Health Technology Assessment

In October 2009, the OHE published research that compared access to orphan medicinal products (OMPs) in selected European countries. At the request of the UK Orphan Medicines Industry Group [1], OHE recently updated to May 2011 some of the data included in that research.

To date, the UK Government has not been specific about how VBP will be implemented, but has indicated that calculations of value will extend beyond the QALY approach currently used by NICE. The Department of Health has stated that it will include “the range of factors through which medicines deliver benefits for patients and society”.

At the Spanish Health Economics Association (AES) conference in May 2011, OHE’s Ruth Puig Peiró discussed a recent OHE study that reviewed the available literature on variations in medicines’ efficacy and effectiveness across countries.

OHE is making available as Occasional Papers drafts of two important chapters that will appear in the Oxford Handbook on the Economics of the Pharmaceutical Industry due out in 2012. One on access to drugs and vaccines in developing countries and the other on measuring value with pharmacoeconomics.

The 2011 OHE Annual Lecture -- Cost per QALY in the U.S. and Britain: Damned if You Do and Damned if You Don't? -- will be presented by Prof Milton Weinstein of Harvard University on 15 November 2011 in London. He will examine the differences in the US and British perspectives and argue for a convergence that combines the two approaches.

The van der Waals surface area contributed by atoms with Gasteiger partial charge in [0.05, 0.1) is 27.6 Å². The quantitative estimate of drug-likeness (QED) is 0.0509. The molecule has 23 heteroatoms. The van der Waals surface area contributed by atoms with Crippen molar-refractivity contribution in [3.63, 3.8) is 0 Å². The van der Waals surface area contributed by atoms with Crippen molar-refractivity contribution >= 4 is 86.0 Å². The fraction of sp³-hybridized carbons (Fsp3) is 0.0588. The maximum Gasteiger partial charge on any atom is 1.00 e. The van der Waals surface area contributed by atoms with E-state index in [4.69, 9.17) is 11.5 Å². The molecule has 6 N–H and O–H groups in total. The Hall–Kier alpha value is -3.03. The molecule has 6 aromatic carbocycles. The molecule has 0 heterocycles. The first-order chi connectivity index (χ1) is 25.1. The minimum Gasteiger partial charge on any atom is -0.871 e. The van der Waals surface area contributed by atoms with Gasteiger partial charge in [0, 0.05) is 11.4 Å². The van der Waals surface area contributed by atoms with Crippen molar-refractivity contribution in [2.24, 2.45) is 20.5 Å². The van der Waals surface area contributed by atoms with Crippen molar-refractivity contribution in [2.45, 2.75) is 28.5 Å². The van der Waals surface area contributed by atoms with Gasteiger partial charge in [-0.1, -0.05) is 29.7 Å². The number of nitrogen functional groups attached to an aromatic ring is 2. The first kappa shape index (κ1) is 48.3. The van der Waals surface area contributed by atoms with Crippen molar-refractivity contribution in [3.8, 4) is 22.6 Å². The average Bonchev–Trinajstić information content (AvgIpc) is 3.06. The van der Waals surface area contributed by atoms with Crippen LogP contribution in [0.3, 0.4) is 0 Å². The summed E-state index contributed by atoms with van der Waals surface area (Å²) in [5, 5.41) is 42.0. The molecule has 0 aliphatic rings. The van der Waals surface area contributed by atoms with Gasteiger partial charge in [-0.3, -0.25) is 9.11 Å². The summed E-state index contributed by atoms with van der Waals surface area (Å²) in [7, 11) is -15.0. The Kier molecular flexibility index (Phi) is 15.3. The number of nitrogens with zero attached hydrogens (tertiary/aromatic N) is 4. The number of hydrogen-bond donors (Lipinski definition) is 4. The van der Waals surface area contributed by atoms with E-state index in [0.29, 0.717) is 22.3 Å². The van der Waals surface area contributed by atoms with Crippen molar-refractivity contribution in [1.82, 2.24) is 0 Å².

In forthcoming chapter in the Oxford Handbook on the Economics of the Biopharmaceutical Industry, experts in the field outline the evolution of cost-effectiveness analysis (CEA) through its use as part of health technology assessment. The authors also explore the theoretical and practical issues that have arisen as the result of using CEA of drugs to make decisions about resource allocation, pricing and use and offer some important recommendations.

Just released is an OHE Research Paper that examines whether and how decisions about allocating resources for health care differ across the NHS and, particularly, in comparison to decisions by NICE. If important differences exist, the efficiency of resources allocation may be affected negatively.

This OHE publication is intended to inform and stimulate debate about the way different sorts of evidence and considerations are taken into account in decisions about new health care technologies. The authors argue for greater use of multiple criteria decision analysis (MCDA) as an aid to decision-making that is based on health technology assessment.

Spending by Spain’s National Health Service (NHS) on pharmaceuticals was €12.1 billion in 2010. Its market for prescription medicines is among the slowest growing in Europe, expanding by only 1% for the 12 months to September 2010 - half of the average of 2% for the five largest European markets.

OHE was awarded a UK Department of Health grant to further develop three aspects of health status indexes. Results of the second of these, advances in Time Trade Off methodology, are reported in this post.


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